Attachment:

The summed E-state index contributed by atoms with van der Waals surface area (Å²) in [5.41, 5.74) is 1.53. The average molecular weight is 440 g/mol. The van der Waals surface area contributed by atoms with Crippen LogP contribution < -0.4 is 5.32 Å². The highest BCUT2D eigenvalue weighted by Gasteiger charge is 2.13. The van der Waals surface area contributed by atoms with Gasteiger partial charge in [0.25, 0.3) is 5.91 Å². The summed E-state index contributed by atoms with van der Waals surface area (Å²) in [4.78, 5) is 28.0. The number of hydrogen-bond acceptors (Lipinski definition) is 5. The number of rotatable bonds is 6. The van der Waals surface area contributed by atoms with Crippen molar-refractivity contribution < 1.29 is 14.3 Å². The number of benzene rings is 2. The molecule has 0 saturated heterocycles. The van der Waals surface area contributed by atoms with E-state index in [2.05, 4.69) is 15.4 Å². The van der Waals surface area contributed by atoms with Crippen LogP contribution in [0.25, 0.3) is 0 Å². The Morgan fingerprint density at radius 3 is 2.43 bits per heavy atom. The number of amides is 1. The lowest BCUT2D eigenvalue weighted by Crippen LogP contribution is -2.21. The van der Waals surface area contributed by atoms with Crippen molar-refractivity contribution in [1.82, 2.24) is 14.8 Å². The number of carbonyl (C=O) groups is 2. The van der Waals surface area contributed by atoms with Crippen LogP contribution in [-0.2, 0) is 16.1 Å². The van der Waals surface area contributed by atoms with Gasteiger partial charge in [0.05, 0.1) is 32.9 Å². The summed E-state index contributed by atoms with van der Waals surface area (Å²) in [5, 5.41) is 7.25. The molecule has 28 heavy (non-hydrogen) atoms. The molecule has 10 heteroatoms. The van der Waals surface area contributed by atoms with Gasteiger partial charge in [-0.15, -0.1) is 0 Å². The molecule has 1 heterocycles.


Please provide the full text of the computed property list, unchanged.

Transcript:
The summed E-state index contributed by atoms with van der Waals surface area (Å²) in [5.41, 5.74) is 1.53. The average molecular weight is 440 g/mol. The van der Waals surface area contributed by atoms with Crippen LogP contribution < -0.4 is 5.32 Å². The highest BCUT2D eigenvalue weighted by Gasteiger charge is 2.13. The van der Waals surface area contributed by atoms with Gasteiger partial charge in [0.25, 0.3) is 5.91 Å². The summed E-state index contributed by atoms with van der Waals surface area (Å²) in [4.78, 5) is 28.0. The number of hydrogen-bond acceptors (Lipinski definition) is 5. The number of rotatable bonds is 6. The van der Waals surface area contributed by atoms with Crippen molar-refractivity contribution < 1.29 is 14.3 Å². The number of benzene rings is 2. The molecule has 0 saturated heterocycles. The van der Waals surface area contributed by atoms with E-state index in [2.05, 4.69) is 15.4 Å². The van der Waals surface area contributed by atoms with Crippen LogP contribution in [0.25, 0.3) is 0 Å². The Morgan fingerprint density at radius 3 is 2.43 bits per heavy atom. The number of amides is 1. The lowest BCUT2D eigenvalue weighted by Crippen LogP contribution is -2.21. The van der Waals surface area contributed by atoms with Crippen molar-refractivity contribution in [1.82, 2.24) is 14.8 Å². The number of carbonyl (C=O) groups is 2. The van der Waals surface area contributed by atoms with Crippen LogP contribution in [-0.2, 0) is 16.1 Å². The van der Waals surface area contributed by atoms with Gasteiger partial charge in [0.05, 0.1) is 32.9 Å². The summed E-state index contributed by atoms with van der Waals surface area (Å²) in [5, 5.41) is 7.25. The molecule has 28 heavy (non-hydrogen) atoms. The molecule has 10 heteroatoms. The van der Waals surface area contributed by atoms with Gasteiger partial charge in [-0.15, -0.1) is 0 Å². The molecule has 1 heterocycles.